This is what happens when you use Independent Learning in your homeschool

Are you getting frazzled trying to teach all of your children every homeschool day? I've been there.

Early on in our homeschool career, I realized I could not be all things to all people. Or rather, I could not teach all subjects to all of my children. Especially as I kept adding students on the pre-K end of the scale, and the older children were in the middle-elementary portion of their education. The youngers needed help learning to read and add. The older ones could already read – so why not put that skill to good use? Thus began our use of independent learning.

Independent learning has got to be one of the most valuable life skills there is. Teaching it to your kids will bring lotsa benefits to them AND YOU!

What started as a necessity (for keeping my sanity, if for no other reason, lol) quickly became a very large pillar of our homeschool philosophy. Now when I counsel younger homeschool moms, I make a point to encourage them to start their child on a path of independent learning — even in homes that have only one or two students.

What is Independent Learning?

Having a child learn independently means that the child is reading the lesson in the text (or watching the video), answering the questions (or doing the problems), checking their work, studying for the test, and taking the test – all without any actual teaching from anyone else. Or to put it another way, the child is taking full responsibility for their learning. They ask questions when they don't understand something, but for the most part they are on their own.  Mom grades chapter tests and papers — but not the daily work.

I always started my kids on independent learning with just one subject — usually math — in third or fourth grade.  At first I gave them full responsibility for reading the lesson and doing the work, and I would check their daily work.

After a few weeks, though, when I was certain they were doing OK, I began having them check the daily work.  They would work through the entire chapter, and I would check their chapter review.  Over time even that became their responsibility, and I would only grade the chapter test.

Then I would gradually add more subjects to the list of ones that that student had to do independently, so that by eighth or ninth grade they were doing them all.  My last student, who is going into seventh grade, started doing them all this past year.  That's probably just a function of how we change our parenting from the first child to the last…

Note: For the full, detailed nuts and bolts about teaching independent learning to your child, see How to Teach the Most Valuable Skill Your Child Will Ever Need.

Benefits of Independent Learning — for the mom

1) Obviously there are benefits to mom when this is happening. She doesn't have to sit down with each and every student for each and every subject. She is not stuck in the homeschool room all day (or in my case, to the homeschool dining room table). She can get chores done around the house, nurse the baby, use the restroom (what a concept) – all while school is progressing merrily along.

2) The benefits in a large family are also obvious. Even when you do several subjects as a group, it is still difficult for mom to individually teach every child. No one lady should have to be stretched that thin or have to create that many lesson plans. Large family homeschool dynamics almost force one to embrace independent learning with a vengeance! :-)

But mom isn't the only one who benefits.

Benefits of Independent Learning — for the student

1) The child learns how to read (or listen) for understanding. This is a skill that takes practice, and it is a biggie on standardized tests. When the child is answering questions based on what they have read, it is a way of holding them accountable. They will learn to concentrate as they read, because they will know they are going to need to use the information for their homework.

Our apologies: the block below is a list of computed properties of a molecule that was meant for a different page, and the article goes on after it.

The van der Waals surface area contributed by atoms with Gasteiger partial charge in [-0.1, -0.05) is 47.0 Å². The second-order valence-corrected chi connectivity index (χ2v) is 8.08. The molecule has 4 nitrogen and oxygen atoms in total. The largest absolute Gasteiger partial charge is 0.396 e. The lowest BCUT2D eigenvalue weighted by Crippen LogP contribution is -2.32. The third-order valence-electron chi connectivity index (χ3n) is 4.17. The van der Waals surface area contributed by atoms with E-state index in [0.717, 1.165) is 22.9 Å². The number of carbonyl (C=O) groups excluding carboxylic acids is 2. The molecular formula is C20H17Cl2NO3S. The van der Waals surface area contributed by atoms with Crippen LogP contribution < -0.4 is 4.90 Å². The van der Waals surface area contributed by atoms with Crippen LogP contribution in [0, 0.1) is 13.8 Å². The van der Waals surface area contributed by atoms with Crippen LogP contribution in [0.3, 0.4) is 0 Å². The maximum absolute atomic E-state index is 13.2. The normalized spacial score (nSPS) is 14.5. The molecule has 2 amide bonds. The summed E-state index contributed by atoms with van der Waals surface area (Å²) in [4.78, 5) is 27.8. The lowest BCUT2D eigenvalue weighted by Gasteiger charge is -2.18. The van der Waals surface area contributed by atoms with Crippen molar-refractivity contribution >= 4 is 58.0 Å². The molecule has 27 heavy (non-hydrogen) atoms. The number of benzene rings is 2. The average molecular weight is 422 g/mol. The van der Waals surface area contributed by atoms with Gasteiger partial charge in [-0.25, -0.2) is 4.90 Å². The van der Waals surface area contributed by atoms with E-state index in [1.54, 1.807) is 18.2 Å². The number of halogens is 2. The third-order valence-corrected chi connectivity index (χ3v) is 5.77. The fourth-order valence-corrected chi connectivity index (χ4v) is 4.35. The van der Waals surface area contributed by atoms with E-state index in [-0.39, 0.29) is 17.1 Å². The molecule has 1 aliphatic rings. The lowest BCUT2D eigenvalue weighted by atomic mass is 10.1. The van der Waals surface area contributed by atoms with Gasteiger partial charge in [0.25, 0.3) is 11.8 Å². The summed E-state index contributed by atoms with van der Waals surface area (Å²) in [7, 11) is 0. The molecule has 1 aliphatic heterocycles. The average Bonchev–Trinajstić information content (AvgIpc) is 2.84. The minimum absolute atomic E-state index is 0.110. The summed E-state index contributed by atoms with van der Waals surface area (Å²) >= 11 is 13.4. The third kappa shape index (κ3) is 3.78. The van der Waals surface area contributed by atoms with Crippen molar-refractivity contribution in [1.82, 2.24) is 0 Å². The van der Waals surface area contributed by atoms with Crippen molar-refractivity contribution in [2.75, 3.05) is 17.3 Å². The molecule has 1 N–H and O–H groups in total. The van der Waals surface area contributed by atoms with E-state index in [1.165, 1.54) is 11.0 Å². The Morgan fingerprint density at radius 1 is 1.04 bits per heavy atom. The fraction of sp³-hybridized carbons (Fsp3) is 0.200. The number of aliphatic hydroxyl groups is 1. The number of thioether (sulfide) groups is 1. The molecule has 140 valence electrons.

2) The child learns HOW TO LEARN. When a child has become accustomed to learning independently, they can pick up any book and learn the information in it. This means they can continue a lifestyle of learning throughout the rest of their life. They will never be dependent on someone else to teach them something.

If they become interested in a new subject, they can track down the books and videos about it and set to work learning all about it, all by themselves. This is key for career exploration and advancement, as well as for personal growth.

3) The child has greater freedom to determine their own routine. When mom is not part of the equation for learning a particular subject, the child can schedule that subject any time in their day. This often helps with motivation and effort.

4) The child learns about their own learning style. When mom is in control of their entire day, they don't have the opportunity to experiment with different environments, times of day, or methods of learning. By trying to learn on their own, they become more self-aware, discovering how they like to learn, how they learn best, and how they do not.

5) The child is free to learn at a faster pace. If the child is capable of understanding something well and wants to keep going, he can. He is not held back by mom's lesson planning or availability.

6) The child learns perseverance and self-reliance.  It can be tough to stand by and watch while your child works through a difficult problem.  But when he struggles through to success, he has learned a very valuable lesson.  Some things don't come easily, but by not giving up, success is possible.  And yes,  he does have the ability to get through to the end without outside help, if he will choose not to get frustrated.  This is a BIGGIE in character development, y'all.

7) The child learns initiative.  The responsibility for learning is ON THE CHILD.  He needs to do everything he can to find the answers he needs before asking mom for help.  This may mean going back and reviewing previous material, looking for answers to help solve the current problem or answer the current question.  (This is a good habit and also helps with studying for tests.)  Or it may mean looking for outside sources of assistance — even looking a word up in the dictionary, lol.